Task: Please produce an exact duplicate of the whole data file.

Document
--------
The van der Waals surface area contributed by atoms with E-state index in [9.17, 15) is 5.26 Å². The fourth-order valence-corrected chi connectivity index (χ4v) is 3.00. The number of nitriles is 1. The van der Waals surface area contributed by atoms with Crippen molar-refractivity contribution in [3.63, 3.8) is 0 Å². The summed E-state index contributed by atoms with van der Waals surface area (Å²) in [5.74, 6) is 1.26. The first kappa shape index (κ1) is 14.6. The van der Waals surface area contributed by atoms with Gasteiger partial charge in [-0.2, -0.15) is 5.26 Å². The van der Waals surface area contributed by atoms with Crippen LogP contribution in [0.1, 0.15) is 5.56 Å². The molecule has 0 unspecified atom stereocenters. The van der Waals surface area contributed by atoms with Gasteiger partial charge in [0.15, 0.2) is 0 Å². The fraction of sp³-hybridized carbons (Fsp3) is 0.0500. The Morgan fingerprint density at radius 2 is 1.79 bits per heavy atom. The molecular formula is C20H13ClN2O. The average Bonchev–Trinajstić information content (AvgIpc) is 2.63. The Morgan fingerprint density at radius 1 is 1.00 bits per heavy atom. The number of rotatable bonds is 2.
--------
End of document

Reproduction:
The van der Waals surface area contributed by atoms with E-state index in [9.17, 15) is 5.26 Å². The fourth-order valence-corrected chi connectivity index (χ4v) is 3.00. The number of nitriles is 1. The van der Waals surface area contributed by atoms with Crippen molar-refractivity contribution in [3.63, 3.8) is 0 Å². The summed E-state index contributed by atoms with van der Waals surface area (Å²) in [5.74, 6) is 1.26. The first kappa shape index (κ1) is 14.6. The van der Waals surface area contributed by atoms with Gasteiger partial charge in [-0.2, -0.15) is 5.26 Å². The van der Waals surface area contributed by atoms with Crippen LogP contribution in [0.1, 0.15) is 5.56 Å². The molecule has 0 unspecified atom stereocenters. The van der Waals surface area contributed by atoms with Gasteiger partial charge in [0.15, 0.2) is 0 Å². The fraction of sp³-hybridized carbons (Fsp3) is 0.0500. The Morgan fingerprint density at radius 2 is 1.79 bits per heavy atom. The molecular formula is C20H13ClN2O. The average Bonchev–Trinajstić information content (AvgIpc) is 2.63. The Morgan fingerprint density at radius 1 is 1.00 bits per heavy atom. The number of rotatable bonds is 2.